“Guard911 apps have several daily features some similar to other mobile safety apps. However, the main feature is what remains unique and life-saving,” says Nate McVicker, president and founder of Guard911. “This is the feature of reporting an armed intruder. Any approved staff member maintaining the Guard911 app at a protected Guard911 property who activates this main feature will trigger four things simultaneously.
“First, the app speed dials 911 to report the emergency as in traditional methods. The app simultaneously alerts all other users on property of the threat for situational awareness and displays a map of the location of the alert and who activated it. At the same time, the app alert all other users on other Guard911 protected properties within five miles of the incident.
“Most importantly, the app has already alerted all police officers and dispatchers maintaining the Hero911 app who are in close proximity for their immediate notification and subsequent response which allows them to arrive in seconds rather than minutes,” McVicker adds.
Case in Point
Chief Tony Pustizzi of the Coral Springs (FL) Police Department said, “I found out firsthand the enormous and tragic impact a mass shooting can have throughout the entire country. My department responded to the Marjory Stoneman Douglas massacre in our neighboring city, Parkland, Florida.”
Pustizzi adds, “As a commander on that scene, I experienced just how important a timely and effective law enforcement response is. In under five minutes, there were 17 dead and 17 wounded. The tragedy would have been even worse if not for the teachers who locked down their classrooms therefore limiting the number of students and staff the killer had access to.”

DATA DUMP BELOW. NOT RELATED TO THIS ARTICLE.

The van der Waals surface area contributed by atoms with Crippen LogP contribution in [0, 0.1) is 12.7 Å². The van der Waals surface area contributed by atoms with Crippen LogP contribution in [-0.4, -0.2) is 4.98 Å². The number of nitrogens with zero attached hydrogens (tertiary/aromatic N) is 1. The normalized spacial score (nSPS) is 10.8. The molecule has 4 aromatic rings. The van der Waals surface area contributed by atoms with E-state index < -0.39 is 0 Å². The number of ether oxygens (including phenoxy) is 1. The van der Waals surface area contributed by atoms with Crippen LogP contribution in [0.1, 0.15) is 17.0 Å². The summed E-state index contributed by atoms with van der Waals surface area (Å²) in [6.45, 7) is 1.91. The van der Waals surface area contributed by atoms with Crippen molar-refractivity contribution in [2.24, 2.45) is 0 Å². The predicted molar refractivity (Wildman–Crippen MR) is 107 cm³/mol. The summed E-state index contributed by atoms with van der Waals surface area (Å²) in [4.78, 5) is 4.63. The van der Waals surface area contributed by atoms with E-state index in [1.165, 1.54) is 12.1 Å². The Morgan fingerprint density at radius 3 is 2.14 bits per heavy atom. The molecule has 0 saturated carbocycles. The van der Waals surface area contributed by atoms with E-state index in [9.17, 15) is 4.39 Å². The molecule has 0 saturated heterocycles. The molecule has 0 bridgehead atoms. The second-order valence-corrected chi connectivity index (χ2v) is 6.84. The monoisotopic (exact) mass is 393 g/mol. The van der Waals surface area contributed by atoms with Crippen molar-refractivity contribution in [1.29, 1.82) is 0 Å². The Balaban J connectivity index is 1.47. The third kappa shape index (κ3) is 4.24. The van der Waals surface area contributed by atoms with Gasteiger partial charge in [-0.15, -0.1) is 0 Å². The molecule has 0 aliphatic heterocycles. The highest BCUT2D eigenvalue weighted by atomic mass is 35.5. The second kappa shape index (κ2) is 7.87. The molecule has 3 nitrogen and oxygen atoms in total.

Pustizzi laments that since that community is patrolled by the sheriff’s office and the 911 calls did not go directly to his agency, his officers’ response was delayed somewhat.
“We would have been notified sooner if the alerting system, Guard911 and its law enforcement application Hero911, was in place,” he says.
Pustizzi now travels around the country conducting presentations and training on the lessons learned from the Marjory Stoneman Douglas High School massacre in hopes of educating law enforcement and fire department personnel as well as school administrators about how to better prevent and handle an event such as this.
“Sadly, I believe that these tragedies will only increase once [all the] schools are reopened to in-person learning,” Pustizzi said. “We must be prepared.”
Guard911 has been implemented in 37 states by various means, including state and federal grant monies, Sheriffs paying for the service outright, and school boards appropriating monies for the mobile safety app, among other methods. Hero911 has police in the network in all 50 states, the District of Columbia, Guam, Puerto Rico, and Canada. Guard911 was awarded a state contract through the Florida Department of Education under “Alyssa’s Law.”
Given the possibility of increasing violence in schools—as schools begin to resume in-person learning after a year of kids isolated in their rooms alone with nothing but classes in Zoom—looking into solutions such as the Guard911 suite of mobile phone apps might be a worthy investment in time and effort.
Doug Wyllie is contributing web editor for POLICE.